Korean J Vet Res > Volume 61(2); 2021 > Article
Yang, Park, Park, Yoo, An, Park, and Hyun: Expression of the VP2 protein of feline panleukopenia virus in insect cells and use thereof in a hemagglutination inhibition assay

Abstract

Feline panleukopenia virus (FPV) causes leukopenia and severe hemorrhagic diarrhea, killing 50% of naturally infected cats. Although intact FPV can serve as an antigen in the hemagglutination inhibition (HI) test, an accidental laboratory-mediated infection is concern. A non-infectious diagnostic reagent is required for the HI test. Here, we expressed the viral protein 2 (VP2) gene of the FPV strain currently prevalent in South Korea in a baculovirus expression system; VP2 protein was identified by an indirect immunofluorescence assay, electron microscopy (EM), Western blotting (WB), and a hemagglutination assay (HA). EM showed that the recombinant VP2 protein self-assembled to form virus-like particles. WB revealed that the recombinant VP2 was 65 kDa in size. The HA activity of the recombinant VP2 protein was very high at 1:215. A total of 143 cat serum samples were tested using FPV (HI-FPV test) and the recombinant VP2 protein (HI-VP2 test) as HI antigens. The sensitivity, specificity, and accuracy of the HI-VP2 test were 99.3%, 88.9%, and 99.3%, respectively, compared to the HI-FPV test. The HI-VP2 and HI-FPV results correlated significantly (r = 0.978). Thus, recombinant VP2 can substitute for intact FPV as the serological diagnostic reagent of the HI test for FPV.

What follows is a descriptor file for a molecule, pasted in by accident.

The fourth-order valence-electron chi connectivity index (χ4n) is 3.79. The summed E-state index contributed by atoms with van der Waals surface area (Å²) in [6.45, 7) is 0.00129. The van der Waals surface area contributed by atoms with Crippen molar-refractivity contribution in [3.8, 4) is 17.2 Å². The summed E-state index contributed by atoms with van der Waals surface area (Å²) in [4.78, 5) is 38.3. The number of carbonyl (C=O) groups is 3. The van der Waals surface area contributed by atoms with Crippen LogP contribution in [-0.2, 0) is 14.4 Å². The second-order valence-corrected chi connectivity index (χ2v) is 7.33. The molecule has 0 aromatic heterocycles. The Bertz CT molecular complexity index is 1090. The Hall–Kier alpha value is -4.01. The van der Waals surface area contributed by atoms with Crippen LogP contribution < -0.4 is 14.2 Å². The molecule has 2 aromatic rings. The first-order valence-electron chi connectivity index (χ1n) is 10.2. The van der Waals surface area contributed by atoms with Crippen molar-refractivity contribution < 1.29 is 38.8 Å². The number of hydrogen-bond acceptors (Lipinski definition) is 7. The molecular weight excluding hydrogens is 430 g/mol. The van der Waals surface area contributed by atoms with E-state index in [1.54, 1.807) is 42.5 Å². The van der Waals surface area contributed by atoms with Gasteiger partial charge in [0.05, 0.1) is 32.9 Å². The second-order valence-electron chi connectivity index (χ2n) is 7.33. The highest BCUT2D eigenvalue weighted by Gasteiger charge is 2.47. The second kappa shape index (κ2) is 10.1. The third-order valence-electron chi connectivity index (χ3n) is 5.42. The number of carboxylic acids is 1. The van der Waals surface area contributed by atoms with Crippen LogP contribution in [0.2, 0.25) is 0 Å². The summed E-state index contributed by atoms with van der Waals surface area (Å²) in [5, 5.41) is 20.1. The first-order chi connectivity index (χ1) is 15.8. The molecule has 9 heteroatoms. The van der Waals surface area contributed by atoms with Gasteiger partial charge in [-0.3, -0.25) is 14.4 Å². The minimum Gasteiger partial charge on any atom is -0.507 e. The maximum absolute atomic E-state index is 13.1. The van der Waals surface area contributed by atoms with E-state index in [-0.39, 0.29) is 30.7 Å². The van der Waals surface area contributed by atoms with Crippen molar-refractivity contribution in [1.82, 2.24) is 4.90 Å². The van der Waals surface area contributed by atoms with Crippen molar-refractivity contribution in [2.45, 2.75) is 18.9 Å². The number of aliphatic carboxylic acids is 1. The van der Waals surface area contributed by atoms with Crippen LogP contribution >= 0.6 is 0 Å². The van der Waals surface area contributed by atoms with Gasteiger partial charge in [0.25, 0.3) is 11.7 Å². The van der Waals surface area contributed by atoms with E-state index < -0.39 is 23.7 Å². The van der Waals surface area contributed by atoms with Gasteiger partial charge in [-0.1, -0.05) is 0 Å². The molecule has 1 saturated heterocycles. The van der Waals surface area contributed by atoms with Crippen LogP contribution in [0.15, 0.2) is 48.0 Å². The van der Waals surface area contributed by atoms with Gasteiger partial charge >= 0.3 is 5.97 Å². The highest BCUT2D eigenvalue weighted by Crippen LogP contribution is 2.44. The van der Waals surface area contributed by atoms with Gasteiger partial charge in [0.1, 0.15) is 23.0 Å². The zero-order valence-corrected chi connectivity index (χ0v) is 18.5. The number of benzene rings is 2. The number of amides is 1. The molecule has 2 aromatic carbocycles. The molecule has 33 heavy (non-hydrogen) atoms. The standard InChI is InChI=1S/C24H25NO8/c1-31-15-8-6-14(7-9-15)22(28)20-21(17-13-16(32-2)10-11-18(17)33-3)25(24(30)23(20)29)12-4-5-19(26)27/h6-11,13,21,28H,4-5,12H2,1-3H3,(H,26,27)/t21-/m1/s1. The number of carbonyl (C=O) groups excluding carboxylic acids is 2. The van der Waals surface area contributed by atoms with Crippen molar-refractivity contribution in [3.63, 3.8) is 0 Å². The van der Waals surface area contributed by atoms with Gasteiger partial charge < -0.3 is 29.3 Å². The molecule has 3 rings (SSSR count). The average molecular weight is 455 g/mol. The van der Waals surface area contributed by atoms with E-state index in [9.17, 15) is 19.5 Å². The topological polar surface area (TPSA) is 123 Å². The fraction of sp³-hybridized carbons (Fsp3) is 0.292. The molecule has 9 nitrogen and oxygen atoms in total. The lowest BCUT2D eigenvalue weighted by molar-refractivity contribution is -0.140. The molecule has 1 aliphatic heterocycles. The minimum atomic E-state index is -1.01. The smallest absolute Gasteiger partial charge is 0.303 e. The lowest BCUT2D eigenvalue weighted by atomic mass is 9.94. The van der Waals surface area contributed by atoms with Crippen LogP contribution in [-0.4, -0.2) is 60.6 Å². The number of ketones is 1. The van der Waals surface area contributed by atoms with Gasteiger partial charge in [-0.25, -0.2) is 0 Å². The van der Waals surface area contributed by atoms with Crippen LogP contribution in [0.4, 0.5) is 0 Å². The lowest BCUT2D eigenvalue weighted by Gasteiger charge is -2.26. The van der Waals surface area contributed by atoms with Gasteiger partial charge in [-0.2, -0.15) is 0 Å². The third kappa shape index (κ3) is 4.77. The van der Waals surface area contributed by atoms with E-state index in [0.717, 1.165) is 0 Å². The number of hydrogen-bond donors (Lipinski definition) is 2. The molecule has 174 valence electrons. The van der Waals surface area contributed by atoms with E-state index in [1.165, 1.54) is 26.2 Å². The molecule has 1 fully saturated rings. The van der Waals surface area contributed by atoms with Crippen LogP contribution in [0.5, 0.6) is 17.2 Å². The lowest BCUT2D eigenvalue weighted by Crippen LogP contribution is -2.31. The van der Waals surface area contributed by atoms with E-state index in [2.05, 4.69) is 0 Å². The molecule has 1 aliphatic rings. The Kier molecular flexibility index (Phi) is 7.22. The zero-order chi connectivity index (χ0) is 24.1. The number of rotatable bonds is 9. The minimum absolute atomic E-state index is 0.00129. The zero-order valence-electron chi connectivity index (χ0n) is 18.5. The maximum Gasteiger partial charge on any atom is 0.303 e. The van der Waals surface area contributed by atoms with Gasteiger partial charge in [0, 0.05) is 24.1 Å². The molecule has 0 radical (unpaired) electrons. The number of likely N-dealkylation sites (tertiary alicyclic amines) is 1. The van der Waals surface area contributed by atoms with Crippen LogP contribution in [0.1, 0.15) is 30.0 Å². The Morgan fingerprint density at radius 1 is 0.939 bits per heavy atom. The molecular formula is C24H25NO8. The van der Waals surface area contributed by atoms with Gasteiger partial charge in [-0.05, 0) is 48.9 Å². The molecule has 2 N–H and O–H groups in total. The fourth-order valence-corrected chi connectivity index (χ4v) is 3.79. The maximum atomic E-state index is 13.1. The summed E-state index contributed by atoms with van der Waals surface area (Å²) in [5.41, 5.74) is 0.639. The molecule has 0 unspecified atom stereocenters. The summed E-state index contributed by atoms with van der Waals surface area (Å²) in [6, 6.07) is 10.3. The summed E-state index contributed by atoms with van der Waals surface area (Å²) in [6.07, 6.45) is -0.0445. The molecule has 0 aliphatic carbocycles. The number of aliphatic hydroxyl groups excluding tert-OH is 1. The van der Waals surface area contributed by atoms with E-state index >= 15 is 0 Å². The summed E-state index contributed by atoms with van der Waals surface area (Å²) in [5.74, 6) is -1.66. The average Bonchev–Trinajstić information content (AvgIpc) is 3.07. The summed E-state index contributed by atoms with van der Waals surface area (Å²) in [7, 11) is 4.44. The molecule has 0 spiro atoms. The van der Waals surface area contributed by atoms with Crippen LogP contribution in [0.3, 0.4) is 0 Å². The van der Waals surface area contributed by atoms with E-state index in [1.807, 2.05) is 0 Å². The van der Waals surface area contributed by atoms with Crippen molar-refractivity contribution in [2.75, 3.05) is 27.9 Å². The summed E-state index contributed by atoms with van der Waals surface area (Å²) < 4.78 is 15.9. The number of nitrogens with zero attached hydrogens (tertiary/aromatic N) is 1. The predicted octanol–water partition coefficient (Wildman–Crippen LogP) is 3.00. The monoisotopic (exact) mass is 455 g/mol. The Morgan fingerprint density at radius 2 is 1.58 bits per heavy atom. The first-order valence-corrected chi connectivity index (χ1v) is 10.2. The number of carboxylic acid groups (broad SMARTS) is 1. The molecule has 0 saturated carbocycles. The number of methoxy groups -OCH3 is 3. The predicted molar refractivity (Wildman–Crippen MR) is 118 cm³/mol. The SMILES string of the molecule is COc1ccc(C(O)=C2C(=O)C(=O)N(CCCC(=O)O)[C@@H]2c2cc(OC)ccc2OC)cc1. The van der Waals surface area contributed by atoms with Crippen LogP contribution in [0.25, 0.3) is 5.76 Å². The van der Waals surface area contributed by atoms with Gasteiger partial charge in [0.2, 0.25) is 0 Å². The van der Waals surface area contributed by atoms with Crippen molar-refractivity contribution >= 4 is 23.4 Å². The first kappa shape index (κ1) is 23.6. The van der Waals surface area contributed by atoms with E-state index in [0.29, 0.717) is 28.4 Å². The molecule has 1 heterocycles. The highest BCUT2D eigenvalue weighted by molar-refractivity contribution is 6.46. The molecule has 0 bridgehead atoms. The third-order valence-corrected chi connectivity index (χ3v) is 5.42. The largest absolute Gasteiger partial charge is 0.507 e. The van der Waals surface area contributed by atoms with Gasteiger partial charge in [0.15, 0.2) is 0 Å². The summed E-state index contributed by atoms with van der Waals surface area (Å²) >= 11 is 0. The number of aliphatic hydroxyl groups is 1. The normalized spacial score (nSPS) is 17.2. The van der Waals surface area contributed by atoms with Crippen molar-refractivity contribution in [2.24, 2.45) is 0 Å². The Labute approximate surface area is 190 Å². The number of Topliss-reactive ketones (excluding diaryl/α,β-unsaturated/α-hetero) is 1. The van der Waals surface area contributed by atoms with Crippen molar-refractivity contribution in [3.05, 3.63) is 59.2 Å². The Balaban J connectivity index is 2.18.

Introduction

Feline panleukopenia caused by the feline panleukopenia virus (FPV) and canine parvovirus (CPV) variants 2a, 2b and 2c is the most common and contagious viral disease in cats [1,2]. The clinical signs include vomiting, a high fever, leukopenia, and hemorrhagic diarrhea, resulting in death in about 50% of animals [3]. Since FPV was first identified in cats in the 1920s, it has been isolated from cats, raccoons, monkeys, tigers, and wild carnivores worldwide [4,5]. In South Korea, although many reports have addressed CPV, few have focused on FPV [6,7], which is transmitted via direct or indirect contact with infected animals or contaminated materials. The virus is very stable in the environment, persisting for over 1 year [8].